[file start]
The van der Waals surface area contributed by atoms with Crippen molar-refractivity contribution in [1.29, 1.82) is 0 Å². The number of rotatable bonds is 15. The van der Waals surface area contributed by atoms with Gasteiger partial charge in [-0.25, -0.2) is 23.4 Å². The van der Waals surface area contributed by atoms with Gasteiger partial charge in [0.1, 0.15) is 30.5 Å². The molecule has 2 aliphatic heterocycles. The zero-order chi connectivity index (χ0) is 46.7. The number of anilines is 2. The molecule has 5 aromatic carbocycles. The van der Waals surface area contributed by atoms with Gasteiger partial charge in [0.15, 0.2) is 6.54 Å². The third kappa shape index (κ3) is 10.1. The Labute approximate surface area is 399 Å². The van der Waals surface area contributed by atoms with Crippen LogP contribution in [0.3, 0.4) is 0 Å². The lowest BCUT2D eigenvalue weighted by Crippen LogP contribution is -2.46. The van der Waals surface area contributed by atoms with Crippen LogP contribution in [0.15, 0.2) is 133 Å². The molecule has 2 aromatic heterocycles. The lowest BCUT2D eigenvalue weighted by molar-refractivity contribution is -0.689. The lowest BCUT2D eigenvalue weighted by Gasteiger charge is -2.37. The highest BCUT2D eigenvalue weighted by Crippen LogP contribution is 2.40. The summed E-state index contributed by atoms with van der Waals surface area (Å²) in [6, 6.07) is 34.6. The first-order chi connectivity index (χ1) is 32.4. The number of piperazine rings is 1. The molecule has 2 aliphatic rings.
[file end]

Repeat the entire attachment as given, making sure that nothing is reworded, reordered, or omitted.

The van der Waals surface area contributed by atoms with Crippen molar-refractivity contribution in [1.29, 1.82) is 0 Å². The number of rotatable bonds is 15. The van der Waals surface area contributed by atoms with Gasteiger partial charge in [-0.25, -0.2) is 23.4 Å². The van der Waals surface area contributed by atoms with Gasteiger partial charge in [0.1, 0.15) is 30.5 Å². The molecule has 2 aliphatic heterocycles. The zero-order chi connectivity index (χ0) is 46.7. The number of anilines is 2. The molecule has 5 aromatic carbocycles. The van der Waals surface area contributed by atoms with Gasteiger partial charge in [0.15, 0.2) is 6.54 Å². The third kappa shape index (κ3) is 10.1. The Labute approximate surface area is 399 Å². The van der Waals surface area contributed by atoms with Crippen LogP contribution in [0.3, 0.4) is 0 Å². The lowest BCUT2D eigenvalue weighted by Crippen LogP contribution is -2.46. The van der Waals surface area contributed by atoms with Crippen LogP contribution in [0.15, 0.2) is 133 Å². The molecule has 2 aromatic heterocycles. The lowest BCUT2D eigenvalue weighted by molar-refractivity contribution is -0.689. The lowest BCUT2D eigenvalue weighted by Gasteiger charge is -2.37. The highest BCUT2D eigenvalue weighted by Crippen LogP contribution is 2.40. The summed E-state index contributed by atoms with van der Waals surface area (Å²) in [6, 6.07) is 34.6. The first-order chi connectivity index (χ1) is 32.4. The number of piperazine rings is 1. The molecule has 2 aliphatic rings.